Wildlife chiefs crack down on abusers of captive elephants in India

Officials act after public outcry over cruelty to hundreds of animals following The Independent’s exposé 

Jane Dalton
Sunday 13 May 2018 18:08 BST
Elephant walks in chains sparking cruelty crackdown in India

Wildlife chiefs in the Indian state of Kerala have launched a crackdown on the way captive elephants are kept and treated after an outcry when The Independent exposed the intense cruelty inflicted upon them.

Heads of the state’s forest department are warning that anyone involved in cruelty to the animals will face “severe consequences” that may include having the elephant taken from them.

The alert is included in revised guidelines issued to elephant-owners and those involved in taking them to festivals, where they are shackled, beaten, ridden and prodded with sharp implements.

The animals – India’s icons – are painted and dressed in colourful decorations for parades and processions organised by religious temples, largely in the southern state of Kerala, where up to 500 are used this way.

Last month The Independent revealed how behind the glamour of the festivals, captive “temple” elephants are often tied to the spot by ropes or chains that eat into their skin; “trained” through being hit with metal rods or bullhooks; malnourished, overworked and deprived of medical care.

The new document admits “laxity” in implementing Kerala’s rules designed to protect the welfare of the animals.

Chains cut into the flesh, causing wounds that can become painfully infected (Action for Elephants UK)

The circular, written earlier this month by PK Kesavan, the chief conservator of forests and chief wildlife warden, says: “Of late, a large number of complaints are coming from members of the public at state/national and international levels about the ill treatment of captive elephants.”

It acknowledges more than 10 deaths this year – Kerala Suffering Elephants puts the tally at 12 – and admits this is “alleged to be due to careless handling of the animals as well as wilful negligence”.

The updated regulations set out a series of measures including:

  • Anyone meting out cruelty will face “severe consequences” that will, for repeat offenders, include confiscating the elephant under their custody, reiterating a 2015 Supreme Court order
  • when violations are noted, instructions will be issued in writing to the owner
  • any elephants in high demand and likely to be overworked will be identified in each district and closely monitored
  • people using elephants for festivals must register with district authorities, a process ensured by the state government
  • animals may be transported only in registered vehicles 
  • each should have a valid fitness certificate issued by a vet
  • movements should be recorded in a register so each elephant is not overworked
  • bull elephants must not be provoked or put to work during the musth period (mating time, when males are stronger and restless) and musth should not be suppressed. Sufficient care and rest during musth “will be ensured”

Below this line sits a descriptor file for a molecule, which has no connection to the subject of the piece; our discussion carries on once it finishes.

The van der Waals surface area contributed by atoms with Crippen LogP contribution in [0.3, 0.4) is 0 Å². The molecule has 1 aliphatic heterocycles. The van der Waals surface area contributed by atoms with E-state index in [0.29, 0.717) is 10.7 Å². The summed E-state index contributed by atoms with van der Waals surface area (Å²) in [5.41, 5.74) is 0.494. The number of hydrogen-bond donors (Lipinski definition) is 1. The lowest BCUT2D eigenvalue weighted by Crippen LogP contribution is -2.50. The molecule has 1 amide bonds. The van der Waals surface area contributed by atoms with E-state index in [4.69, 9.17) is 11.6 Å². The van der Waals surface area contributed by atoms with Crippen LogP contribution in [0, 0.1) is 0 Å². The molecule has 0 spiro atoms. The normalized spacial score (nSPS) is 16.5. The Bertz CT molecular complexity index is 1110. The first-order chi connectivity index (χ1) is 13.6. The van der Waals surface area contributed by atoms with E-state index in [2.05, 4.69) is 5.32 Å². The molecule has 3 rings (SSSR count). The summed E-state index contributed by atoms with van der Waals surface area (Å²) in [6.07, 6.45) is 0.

• the forests committee will meet at least twice a year – once just before festival season, when all violators should be reported “so that necessary steps are taken for ensuring the safety of the animals as well as that of the public”
  • another meeting will be just after the season to take stock of implementation of the rules 

Wildlife wardens and forest chiefs discussed the problems at a meeting before issuing the new orders.

Kerala has the highest number of festival elephants in India – thought to be about 500. Action for Elephants UK (AfE) has branded the state “ground zero for elephant torture”, and has called their illegal treatment “the worst case of animal cruelty in the world”. The plight of the 150 captive elephants in neighbouring Tamil Nadu is feared to be just as bad.

For the six-month festival season, they are forced to walk for miles in searing temperatures on hot, stinging tar roads and ridden into noisy processions with fireworks.

Some are carted from one festival to another – up to hundreds of miles – while still chained.

Animal advocates say elephants are sensitive, intelligent and sociable creatures and rarely survive the “unrelenting neglect and torture” for a natural lifespan.

In the past seven years, 350 captive elephants have died. Often the water they are given falls short of the large quantities they drink in the wild, and many die of severe intestinal blockages.

Campaigners staged a protest outside the Indian High Commission in London, coinciding with prime minister Narendra Modi’s visit to Britain, pleading for abuses to be policed.

They said lucrative insurance claims provide incentives for owners to neglect their animals.

Colourful processions can mask animal suffering (Getty)

But the New Indian Express was concerned about the effect on tourism of the publicity about the elephants’ plight, saying the protest outside the High Commission in London added injury to insult.

“For the Kerala Tourism Department, it seems it is a case of one step forward, two steps back, while it is trying to brand and market the state as a paradise for holidaymakers,” the Express website said.

“State tourism director P Bala Kiran said this is a very serious issue and it will have long-lasting impact on the tourism sector of the state if not addressed properly.”

The Kerala Tourism Department has decided to make films of elephant care and majestic festivals featuring the culture and tradition of the state to counter the bad publicity, the paper reported.

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